glass-bangles

I have inherited some of the textile gems (especially Odisha’s ikkat saris) from her wardrobe. The smell, sight of her saris in my wardrobe brings in a slice of her life to embrace me. I love wrapping her sari around me. I feel as if our lives are entwined. Saris like memories have no  S, M, L, XL size. You just need to  wrap it around you with love. It never fails to amaze me how a nine yard cloth can hold so many years within it. So much of love and warmth.

Sari magic

Joy and sorrow are part of life. There’s a winter. There’s a spring too.

Grief breaks you. And grief also makes you. Grief makes you look deep within and discover something innately new and warm. To embrace newness, you need to be open in grief.  During the process of healing the broken pieces of my fractured soul, I have discovered the magic of Buddhism. On many evenings. I now sit quietly and listen to ‘Om Mani Padme hum’ even as light and shadow dance in a joyous mood in my home.  Last April, while travelling in Sikkim, a deep sense of peace and calmness embraced me as I just looked at the tiny prayer flags fluttering high in the air. Spinning prayer wheels at monasteries elevated my soul. The majestic  mountains with the cool, crisp air gave me an intimate feeling of being at my spiritual home. Somehow, it also made me feel that my mother must be happy wherever she is now. It felt as if I have made peace with my grief, loss. I could feel the rush of love in my blood. Even in the absence of a lover.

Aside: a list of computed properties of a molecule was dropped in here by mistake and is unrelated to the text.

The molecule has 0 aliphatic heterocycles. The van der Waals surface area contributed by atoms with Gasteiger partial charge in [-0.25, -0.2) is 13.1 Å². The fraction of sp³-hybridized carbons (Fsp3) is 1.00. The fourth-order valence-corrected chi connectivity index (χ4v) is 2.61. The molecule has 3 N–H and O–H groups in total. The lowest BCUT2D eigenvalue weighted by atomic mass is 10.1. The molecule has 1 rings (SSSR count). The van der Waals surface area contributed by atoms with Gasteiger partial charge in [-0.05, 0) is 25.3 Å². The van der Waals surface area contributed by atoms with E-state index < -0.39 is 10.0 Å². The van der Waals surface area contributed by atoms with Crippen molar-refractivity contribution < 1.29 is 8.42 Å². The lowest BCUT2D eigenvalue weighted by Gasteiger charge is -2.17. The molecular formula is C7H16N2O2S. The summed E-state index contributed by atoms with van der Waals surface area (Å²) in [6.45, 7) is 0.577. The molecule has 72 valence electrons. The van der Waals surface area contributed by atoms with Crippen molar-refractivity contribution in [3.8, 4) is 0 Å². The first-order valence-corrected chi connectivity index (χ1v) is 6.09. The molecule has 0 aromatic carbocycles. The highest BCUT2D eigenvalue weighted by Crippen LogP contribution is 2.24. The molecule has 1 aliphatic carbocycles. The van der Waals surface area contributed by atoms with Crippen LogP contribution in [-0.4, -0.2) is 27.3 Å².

prayer-flags